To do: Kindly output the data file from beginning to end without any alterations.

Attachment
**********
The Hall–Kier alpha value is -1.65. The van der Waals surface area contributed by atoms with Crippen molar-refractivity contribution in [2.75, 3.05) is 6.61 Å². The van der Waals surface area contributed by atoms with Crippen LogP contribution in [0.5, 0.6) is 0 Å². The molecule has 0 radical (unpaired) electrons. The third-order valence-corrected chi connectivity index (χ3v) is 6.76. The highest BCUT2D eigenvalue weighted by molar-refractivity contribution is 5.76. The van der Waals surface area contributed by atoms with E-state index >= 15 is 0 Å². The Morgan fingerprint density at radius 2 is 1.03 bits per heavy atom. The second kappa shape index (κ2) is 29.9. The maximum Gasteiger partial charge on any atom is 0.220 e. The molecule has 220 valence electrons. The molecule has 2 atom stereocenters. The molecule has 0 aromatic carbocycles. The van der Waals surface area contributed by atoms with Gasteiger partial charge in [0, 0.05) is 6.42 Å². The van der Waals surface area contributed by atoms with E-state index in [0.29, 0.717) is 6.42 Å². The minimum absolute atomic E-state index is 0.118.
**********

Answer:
The Hall–Kier alpha value is -1.65. The van der Waals surface area contributed by atoms with Crippen molar-refractivity contribution in [2.75, 3.05) is 6.61 Å². The van der Waals surface area contributed by atoms with Crippen LogP contribution in [0.5, 0.6) is 0 Å². The molecule has 0 radical (unpaired) electrons. The third-order valence-corrected chi connectivity index (χ3v) is 6.76. The highest BCUT2D eigenvalue weighted by molar-refractivity contribution is 5.76. The van der Waals surface area contributed by atoms with E-state index >= 15 is 0 Å². The Morgan fingerprint density at radius 2 is 1.03 bits per heavy atom. The second kappa shape index (κ2) is 29.9. The maximum Gasteiger partial charge on any atom is 0.220 e. The molecule has 220 valence electrons. The molecule has 2 atom stereocenters. The molecule has 0 aromatic carbocycles. The van der Waals surface area contributed by atoms with Gasteiger partial charge in [0, 0.05) is 6.42 Å². The van der Waals surface area contributed by atoms with E-state index in [0.29, 0.717) is 6.42 Å². The minimum absolute atomic E-state index is 0.118.